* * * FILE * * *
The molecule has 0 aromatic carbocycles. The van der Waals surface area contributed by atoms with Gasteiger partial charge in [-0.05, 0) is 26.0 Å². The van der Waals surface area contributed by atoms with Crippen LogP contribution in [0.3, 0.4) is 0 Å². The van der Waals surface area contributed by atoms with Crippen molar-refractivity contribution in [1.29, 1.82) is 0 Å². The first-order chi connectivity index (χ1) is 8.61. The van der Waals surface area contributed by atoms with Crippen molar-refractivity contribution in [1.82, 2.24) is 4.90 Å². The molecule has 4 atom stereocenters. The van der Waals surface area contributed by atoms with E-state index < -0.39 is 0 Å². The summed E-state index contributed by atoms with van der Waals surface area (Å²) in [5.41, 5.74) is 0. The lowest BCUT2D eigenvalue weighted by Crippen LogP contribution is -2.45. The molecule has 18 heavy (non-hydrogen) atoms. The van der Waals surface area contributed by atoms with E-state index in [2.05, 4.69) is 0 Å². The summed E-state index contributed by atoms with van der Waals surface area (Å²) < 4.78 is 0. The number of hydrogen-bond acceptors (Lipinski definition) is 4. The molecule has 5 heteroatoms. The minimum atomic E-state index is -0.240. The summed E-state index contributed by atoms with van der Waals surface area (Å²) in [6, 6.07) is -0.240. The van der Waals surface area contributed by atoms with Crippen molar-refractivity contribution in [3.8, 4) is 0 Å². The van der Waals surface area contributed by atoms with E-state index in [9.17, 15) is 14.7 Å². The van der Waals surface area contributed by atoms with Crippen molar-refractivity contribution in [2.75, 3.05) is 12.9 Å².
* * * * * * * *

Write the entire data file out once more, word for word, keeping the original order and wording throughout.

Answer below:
The molecule has 0 aromatic carbocycles. The van der Waals surface area contributed by atoms with Gasteiger partial charge in [-0.05, 0) is 26.0 Å². The van der Waals surface area contributed by atoms with Crippen LogP contribution in [0.3, 0.4) is 0 Å². The van der Waals surface area contributed by atoms with Crippen molar-refractivity contribution in [1.29, 1.82) is 0 Å². The first-order chi connectivity index (χ1) is 8.61. The van der Waals surface area contributed by atoms with Crippen molar-refractivity contribution in [1.82, 2.24) is 4.90 Å². The molecule has 4 atom stereocenters. The van der Waals surface area contributed by atoms with E-state index < -0.39 is 0 Å². The summed E-state index contributed by atoms with van der Waals surface area (Å²) in [5.41, 5.74) is 0. The lowest BCUT2D eigenvalue weighted by Crippen LogP contribution is -2.45. The molecule has 18 heavy (non-hydrogen) atoms. The van der Waals surface area contributed by atoms with E-state index in [2.05, 4.69) is 0 Å². The summed E-state index contributed by atoms with van der Waals surface area (Å²) < 4.78 is 0. The number of hydrogen-bond acceptors (Lipinski definition) is 4. The molecule has 5 heteroatoms. The minimum atomic E-state index is -0.240. The summed E-state index contributed by atoms with van der Waals surface area (Å²) in [6, 6.07) is -0.240. The van der Waals surface area contributed by atoms with Crippen molar-refractivity contribution in [3.8, 4) is 0 Å². The van der Waals surface area contributed by atoms with E-state index in [9.17, 15) is 14.7 Å². The van der Waals surface area contributed by atoms with Crippen molar-refractivity contribution in [2.75, 3.05) is 12.9 Å².